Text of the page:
CRAIG Brewster was back at Easter Road for the second time in a week as he took charge of Inverness Caledonian Thistle under a player/manager role.
Hibs 1-0 Inverness; September 1, 2007
A week previous, Brewster had scored twice against Hibs as he played his last game for Aberdeen before taking up his new position in the Highlands.
However, leading the line in a team still seeking a single point in the league, it was always going to be a tougher proposition. He still managed to serve a first-half reminder to the Hibs backline of his nuisance value. With 37 minutes gone, referee Eddie Smith awarded the veteran a spot-kick when Rob Jones was adjudged to have huckled him to the ground. It made amends for the penalty Hibs were granted in the second minute, when Inverness defender Stuart McCaffrey was punished for an apparent handball.
It would have levelled matters if only the Highlanders had been as clinical in their conversion. Steven Fletcher dispatched his effort low to Michael Fraser’s right, while the keeper himself dived in the opposite direction. It was the youngster’s fourth goal in five first-team games and enough to give Hibs the early lead and ultimately a victory that took them second top.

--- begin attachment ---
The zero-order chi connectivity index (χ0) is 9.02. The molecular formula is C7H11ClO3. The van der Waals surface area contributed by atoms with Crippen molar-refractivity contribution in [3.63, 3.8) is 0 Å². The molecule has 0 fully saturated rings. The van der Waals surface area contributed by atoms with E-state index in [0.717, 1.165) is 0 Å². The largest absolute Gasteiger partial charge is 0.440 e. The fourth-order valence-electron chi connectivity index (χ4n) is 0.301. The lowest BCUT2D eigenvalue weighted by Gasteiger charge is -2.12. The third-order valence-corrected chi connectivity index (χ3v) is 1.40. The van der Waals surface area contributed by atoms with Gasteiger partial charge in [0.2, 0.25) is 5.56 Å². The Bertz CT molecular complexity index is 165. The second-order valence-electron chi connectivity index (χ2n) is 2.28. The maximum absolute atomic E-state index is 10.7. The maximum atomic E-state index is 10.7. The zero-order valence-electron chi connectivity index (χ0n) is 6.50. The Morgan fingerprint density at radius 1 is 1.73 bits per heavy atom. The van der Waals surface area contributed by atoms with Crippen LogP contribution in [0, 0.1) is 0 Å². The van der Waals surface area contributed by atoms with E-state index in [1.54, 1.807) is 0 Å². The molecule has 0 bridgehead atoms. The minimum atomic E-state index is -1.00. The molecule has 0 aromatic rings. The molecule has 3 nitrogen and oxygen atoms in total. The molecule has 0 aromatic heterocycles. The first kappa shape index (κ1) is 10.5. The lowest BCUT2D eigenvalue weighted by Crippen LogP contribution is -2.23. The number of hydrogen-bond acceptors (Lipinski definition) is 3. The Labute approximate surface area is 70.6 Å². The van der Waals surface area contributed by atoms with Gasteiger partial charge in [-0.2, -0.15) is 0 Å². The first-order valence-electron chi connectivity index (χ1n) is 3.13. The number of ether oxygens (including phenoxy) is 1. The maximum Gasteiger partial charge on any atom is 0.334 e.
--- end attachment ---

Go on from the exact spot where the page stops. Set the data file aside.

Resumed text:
Fletcher’s counterpart, Marius Niculae, could not equal the feat when his chance came 35 minutes later. The Romanian was the one charged with converting the penalty his new gaffer had just earned the team, but he blasted a poor kick straight down the middle.
At that stage, the visitors had been worthy of some parity. After a bright start, the home side had fizzled and died down to a languid approach which allowed the Highland side to push up on them and close them down, before putting together some neat passing moves of their own to go on the break. Brewster could have scored in the 13th minute when Roy McBain raced down the left flank, cut back to Ian Black and the tenacious midfielder played it into the box, but his manager failed to get his foot right round it and it whizzed wide.
In a flowing game, which both teams attempted to play on the deck, Hibs also had opportunities to put the game beyond their guests and knock down any sense of self-belief that was starting to build within them.
But too often the final ball was dallied over, the wrong option taken or the man charged with pulling the trigger too slow on the uptake.
After the interval, Fletcher’s pace became bothersome to the Inverness defence as he tried to get his second, but the rearguard remained reasonably at ease, and the longer the match wore on the more anxious the home side must have felt.
The Hibs defence looked increasingly jittery as Inverness showed the industry and the craft to trouble them and leave those watching scratching their heads as to how they had not, by then, managed to claim a point in the league.